Last month on our Revenue Marketing journey, we discussed how to formulate your 2018 content marketing strategy. This month we make a right turn on the journey and finally discuss marketing operations and technology. This is the 15th blog in the Revenue Marketing journey series, and we finally get to a discussion on technology. Hopefully that tells you something about how important people, process, data and content are, in that they all preceded this post.

Gartner recently released their CMO Spend Survey 2017 to 2018. In 2018 the survey suggests that marketing spending on technology will drop to 22 percent of the total budget. In addition, the technology landscape as plotted by Scott Brinker and team at exceeded 5000 logos in 2017. So great, marketing operations has all this budget to spend on technology and more choices than we can possibly evaluate. What are we to do? Let’s start with the end in mind.

What Outcomes Do You Expect From the Technology?

We deploy technology largely because it fulfills one or more of the following criteria:

  1. To gather, analyze and disseminate information to make better business decisions
  2. To automate some previously labor-intensive processes to gain efficiencies and increase profits
  3. To enable innovation in the products and services we provide to win market share

So, the question becomes, where in 2018 will you get the highest ROI from technology investments? If you are early in your Revenue Marketing journey, you may opt to invest in a customer relationship management (CRM), a content management system (CMS) and a marketing automation platform (MAP) as these tend to be technology hubs at the center of a typical martech stack as shown below:

Revenue Marketing Architecture for Marketing Operations

Revenue Marketing Architecture

As an example, a MAP enables you to gather and analyze behavior data about your prospects and customers so you can make better decisions about how to engage with them to optimize the customer experience. A MAP can also automate responses to prospects when they perform certain actions, thereby reducing the need for human intervention. And a MAP can be configured to move individuals from one campaign to another depending on where they are in their customer journey, adapting the nature of the outreach to match the circumstances of the prospect. An example might be opting new customers into welcome campaigns automatically. So the MAP could meet all three of the criteria listed above for justifying a new technology acquisition.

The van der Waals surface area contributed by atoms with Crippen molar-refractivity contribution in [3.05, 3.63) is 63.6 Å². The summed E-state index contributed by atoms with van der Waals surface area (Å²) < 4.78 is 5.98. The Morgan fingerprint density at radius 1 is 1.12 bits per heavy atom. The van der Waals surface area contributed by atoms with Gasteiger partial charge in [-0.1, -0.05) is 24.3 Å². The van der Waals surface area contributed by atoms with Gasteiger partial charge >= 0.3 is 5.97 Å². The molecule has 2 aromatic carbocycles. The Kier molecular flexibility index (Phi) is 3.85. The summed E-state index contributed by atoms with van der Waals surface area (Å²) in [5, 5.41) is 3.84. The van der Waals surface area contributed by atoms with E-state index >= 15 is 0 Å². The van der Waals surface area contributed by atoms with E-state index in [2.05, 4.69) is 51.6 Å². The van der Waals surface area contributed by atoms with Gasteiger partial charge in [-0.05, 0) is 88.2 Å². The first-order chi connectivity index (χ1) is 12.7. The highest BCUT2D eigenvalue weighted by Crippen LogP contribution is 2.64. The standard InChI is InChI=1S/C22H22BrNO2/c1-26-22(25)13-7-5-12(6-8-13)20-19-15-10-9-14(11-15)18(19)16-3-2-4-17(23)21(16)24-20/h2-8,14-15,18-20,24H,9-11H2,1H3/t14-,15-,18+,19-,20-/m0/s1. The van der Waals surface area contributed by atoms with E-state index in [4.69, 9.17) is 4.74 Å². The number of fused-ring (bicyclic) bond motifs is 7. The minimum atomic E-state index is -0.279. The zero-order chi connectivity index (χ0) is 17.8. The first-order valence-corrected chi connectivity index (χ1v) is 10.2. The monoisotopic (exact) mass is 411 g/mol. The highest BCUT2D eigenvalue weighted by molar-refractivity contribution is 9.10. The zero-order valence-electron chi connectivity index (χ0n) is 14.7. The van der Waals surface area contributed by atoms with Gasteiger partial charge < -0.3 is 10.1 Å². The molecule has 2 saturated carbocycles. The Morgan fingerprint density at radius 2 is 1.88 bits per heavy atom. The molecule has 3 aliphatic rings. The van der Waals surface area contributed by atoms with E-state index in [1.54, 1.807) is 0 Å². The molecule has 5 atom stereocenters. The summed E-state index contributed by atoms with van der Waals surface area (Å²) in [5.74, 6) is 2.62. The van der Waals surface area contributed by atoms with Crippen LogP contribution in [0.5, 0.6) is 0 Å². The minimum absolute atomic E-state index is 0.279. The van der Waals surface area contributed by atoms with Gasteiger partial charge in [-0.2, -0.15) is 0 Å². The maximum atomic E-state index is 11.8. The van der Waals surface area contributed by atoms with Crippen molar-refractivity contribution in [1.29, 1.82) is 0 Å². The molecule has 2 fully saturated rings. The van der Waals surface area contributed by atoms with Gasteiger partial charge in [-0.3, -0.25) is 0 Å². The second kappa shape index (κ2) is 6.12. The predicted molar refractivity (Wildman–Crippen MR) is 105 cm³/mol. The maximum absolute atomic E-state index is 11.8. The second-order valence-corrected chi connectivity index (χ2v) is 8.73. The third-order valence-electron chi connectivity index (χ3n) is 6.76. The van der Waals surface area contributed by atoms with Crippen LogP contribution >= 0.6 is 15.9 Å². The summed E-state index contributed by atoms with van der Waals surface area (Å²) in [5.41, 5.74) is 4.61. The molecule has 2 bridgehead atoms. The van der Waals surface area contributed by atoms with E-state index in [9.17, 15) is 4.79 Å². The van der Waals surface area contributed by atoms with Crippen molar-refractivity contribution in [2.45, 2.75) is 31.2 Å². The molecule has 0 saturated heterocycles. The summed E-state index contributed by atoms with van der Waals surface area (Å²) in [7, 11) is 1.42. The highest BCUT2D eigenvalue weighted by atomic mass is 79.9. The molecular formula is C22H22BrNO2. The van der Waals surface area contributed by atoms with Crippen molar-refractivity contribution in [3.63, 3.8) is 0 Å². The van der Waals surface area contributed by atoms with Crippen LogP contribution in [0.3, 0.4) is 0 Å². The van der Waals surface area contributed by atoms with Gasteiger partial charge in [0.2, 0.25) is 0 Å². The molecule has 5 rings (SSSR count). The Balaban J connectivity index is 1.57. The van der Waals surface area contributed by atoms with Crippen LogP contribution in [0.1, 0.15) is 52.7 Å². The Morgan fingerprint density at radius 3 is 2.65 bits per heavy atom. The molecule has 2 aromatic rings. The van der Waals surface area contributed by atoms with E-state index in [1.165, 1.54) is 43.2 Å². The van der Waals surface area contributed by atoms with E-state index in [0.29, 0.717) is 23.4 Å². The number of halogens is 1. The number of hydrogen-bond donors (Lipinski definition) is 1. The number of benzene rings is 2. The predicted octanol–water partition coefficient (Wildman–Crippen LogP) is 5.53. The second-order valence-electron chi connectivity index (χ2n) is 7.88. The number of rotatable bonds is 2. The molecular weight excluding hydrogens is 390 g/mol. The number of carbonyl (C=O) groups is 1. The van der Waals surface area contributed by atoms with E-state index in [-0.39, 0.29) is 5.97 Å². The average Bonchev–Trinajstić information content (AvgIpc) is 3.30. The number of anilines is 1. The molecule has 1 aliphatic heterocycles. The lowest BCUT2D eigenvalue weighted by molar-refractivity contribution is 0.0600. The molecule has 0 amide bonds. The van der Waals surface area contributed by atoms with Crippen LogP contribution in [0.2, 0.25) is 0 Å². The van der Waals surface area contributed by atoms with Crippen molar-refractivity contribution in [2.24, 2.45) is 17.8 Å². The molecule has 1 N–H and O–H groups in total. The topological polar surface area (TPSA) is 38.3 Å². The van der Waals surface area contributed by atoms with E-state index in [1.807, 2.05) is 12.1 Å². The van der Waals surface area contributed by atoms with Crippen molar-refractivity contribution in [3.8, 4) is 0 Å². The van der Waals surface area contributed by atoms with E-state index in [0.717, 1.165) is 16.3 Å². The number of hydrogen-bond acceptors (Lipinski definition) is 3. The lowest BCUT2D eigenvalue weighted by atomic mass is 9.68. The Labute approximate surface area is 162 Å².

If you are further along in your journey and comfortable with the technology hubs you have in place, then perhaps you are considering analytics, ABM technology or some inbound technologies. The first step is to apply the three criteria listed above. What decisions will be better informed? Will it be a time saver or will it enable you to accomplish something new? What will the impact be on revenue? How immediate will the impact be? How much customization will be required and training? Once you answer these questions, you will have a good idea what types of technologies you want to add to your stack, but you won’t necessarily know which vendor to choose.

Develop Use Cases to Tease Out Specific Technology Requirements

The most reliable way to arrive at the optimum choice of technology for your organization is to map out the top five to 10 uses cases. This is best done as a one- or two-day exercise, coordinated by marketing operations, with all the stakeholders in the room — which may include marketing, sales and IT. The process is as follows:

  1. Agree on a list of the top five to 10 use cases.
  2. Take each use case in turn, document the process before any new technology is applied.
  3. Document the expected use case process after some undefined technology is applied. That’s right, assume the best case and all vendors can solve the problem. What does the result look like?
  4. Document the time and resource savings, and the benefit achieved.
  5. Repeat steps two to four until all use cases are covered.

Next apply these use cases to your top two or three technologies that you have short-listed — perhaps because of price or reputation — and compare how well they can execute on your use cases. Usually this leads to a clear winner. This process is very good for demonstrating to management the logic behind choosing a particular vendor, without bias. It also sets you up for implementation because you can share the use cases with the vendor or implementation partners.


In modest sized firms, martech will be 22 percent of your marketing budget this year. If you get to add some new capabilities, don’t go after the new shiny object (AI, ABM, CDM) just because it is hip.

  1. Apply the three benefit criteria to all classes of technology and see which ones produce the greatest return.
  2. Develop use cases that document the before and after with the technology.
  3. Don’t underestimate training and implementation costs.

Next month, we will continue the Revenue Marketing journey conversation and focus on choosing the right metrics for the journey.